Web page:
From Chapter 5 of Preparing the Way: A Social Justice Study for Lent. We’re offering this free resource to you and your congregation as we walk through the season of Lent together. Download the full PDF here.
Scripture: Deuteronomy 24:14-15 (NRSV)
You shall not withhold the wages of poor and needy laborers, whether other Israelites or aliens who reside in your land in one of your towns. You shall pay them their wages daily before sunset, because they are poor and their livelihood depends on them; otherwise they might cry to the Lord against you, and you would incur guilt.
Ezekiel 22:29 (NRSV)
The people of the land have practiced extortion and committed robbery; they have oppressed the poor and needy, and have extorted from the alien without redress.
Isaiah 58:6-9 (NRSV)
Is such the fast that I choose, a day to humble oneself? Is it to bow down the head like a bulrush, and to lie in sackcloth and ashes? Will you call this a fast, a day acceptable to the LORD? Is not this the fast that I choose: to loose the bonds of injustice, to undo the thongs of the yoke, to let the oppressed go free, and to break every yoke? Is it not to share your bread with the hungry, and bring the homeless poor into your house; when you see the naked, to cover them, and not to hide yourself from your own kin? Then your light shall break forth like the dawn, and your healing shall spring up quickly; your vindicator shall go before you, the glory of the LORD shall be your rear guard. Then you shall call, and the LORD will answer; you shall cry for help, and [the LORD] will say, Here I am.
Social Justice Reflection
In this season of Lent, we are challenged once again to hear the voice of the Lord calling us to repentance and holy living. This calling reverberates from our individual lives to the life of our community. From cover to cover, the Bible is clear that how we treat the vulnerable among us is an indicator of our relationship with God.
For many of us in the United States, the oppression of “poor and needy laborers” happens behind the scenes, out of sight and out of mind. It happens every time an unethical employer cheats on the paychecks, knowing that he can get away with it. It happens every time workers are denied their human dignity on the job, whether they are refused the chance to use the bathroom or get help for an injury.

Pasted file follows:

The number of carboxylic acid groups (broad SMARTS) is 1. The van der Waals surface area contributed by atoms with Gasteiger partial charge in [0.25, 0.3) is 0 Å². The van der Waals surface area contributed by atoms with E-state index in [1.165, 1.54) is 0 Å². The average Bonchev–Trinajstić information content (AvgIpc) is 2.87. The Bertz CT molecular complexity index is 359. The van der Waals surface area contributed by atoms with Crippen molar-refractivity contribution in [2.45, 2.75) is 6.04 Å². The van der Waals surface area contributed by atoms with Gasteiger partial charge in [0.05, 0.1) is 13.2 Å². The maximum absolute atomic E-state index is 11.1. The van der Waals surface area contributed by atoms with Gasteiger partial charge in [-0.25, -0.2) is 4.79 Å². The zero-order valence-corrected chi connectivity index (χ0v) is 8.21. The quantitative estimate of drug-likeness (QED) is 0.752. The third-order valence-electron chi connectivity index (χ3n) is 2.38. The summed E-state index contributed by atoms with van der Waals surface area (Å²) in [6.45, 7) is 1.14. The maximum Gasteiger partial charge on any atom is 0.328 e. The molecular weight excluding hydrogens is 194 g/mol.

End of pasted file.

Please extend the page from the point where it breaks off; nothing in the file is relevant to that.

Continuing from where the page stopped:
Today, farmworkers remain one of the most vulnerable populations in society. Eighty five percent of our fruits and vegetables are picked by hand, yet nationally, farmworkers’ average annual income is $11,000; for a family it is approximately $16,000. Farmworkers on the East Coast earn about 35% less than the national average. In addition, farmworkers are paid nearly 50% less per week than other wage and salary workers. The percent of farmworker families living in poverty is nearly double that of other working families in the US. Most farmworkers are exempt from minimum wage laws, and all are exempt from overtime provisions, despite long workdays during peak harvest.
Despite pervasive poverty, less than one percent of farmworkers collect general assistance welfare nationwide. Only 10% of farmworkers report having health insurance through an employer health plan. Fewer than four out of 10 workers interviewed said that they would receive unemployment benefits if out of work. Finally, nearly five out of 10 farmworker households in North Carolina reported not being able to afford enough food to feed their families.
Going back to the legal institution of slavery, there is a deeply ingrained societal norm that farmworkers should be treated differently than other workers and don’t deserve better conditions. This is reflected today in the belief that if people just work hard enough, they will be able to get better jobs. It can also be seen in attitudes by some growers, policymakers, and others who believe that the status quo is acceptable.
What does it say about our society – and our relationship with God – that those who pick our food don’t have enough to eat themselves? In Deuteronomy, God commanded that protections be put in place for those who were vulnerable to abuse and exploitation. These protections applied both to native Israelites and also to foreigners working the land. In the prophetic texts from Isaiah and Ezekiel, it’s clear that the people did not listen to God’s command, and they are subject to judgment because of their disobedience.
How can we respond to the injustices of our time? Isaiah makes it clear that acts of religious piety by themselves are not enough; we are called to break the bonds of injustice, to share our bread, to let the oppressed go free. Only then will the light of the people of God shine for all to see. As we turn and repent this Lenten season, let us join the movement for justice for farmworkers and all those who stand at the margins. As César Chávez said: “What do we want the church to do? We ask for its presence with us, as Christ among us. We ask the church to sacrifice with the people for social change, for justice, and for love of brother and sister. We don’t ask for words, we ask for deeds. We don’t ask for paternalism. We ask for servanthood.”
Bless the hands of the people of the earth,
The hands that plant the seed,
The hands that bind the harvest,
The hands that carry the burden of life.
Soften the hands of the oppressor and
Strengthen the hands of the oppressed.
Bless the hands of the workers,
Bless the hands of those in power above them
That the measure they deal will be tempered
With justice and compassion. Amen.
(Prayer adapted from: http://nfwm.org/education-center/worship-resources/prayers)
-Chris Liu-Beers, Program Associate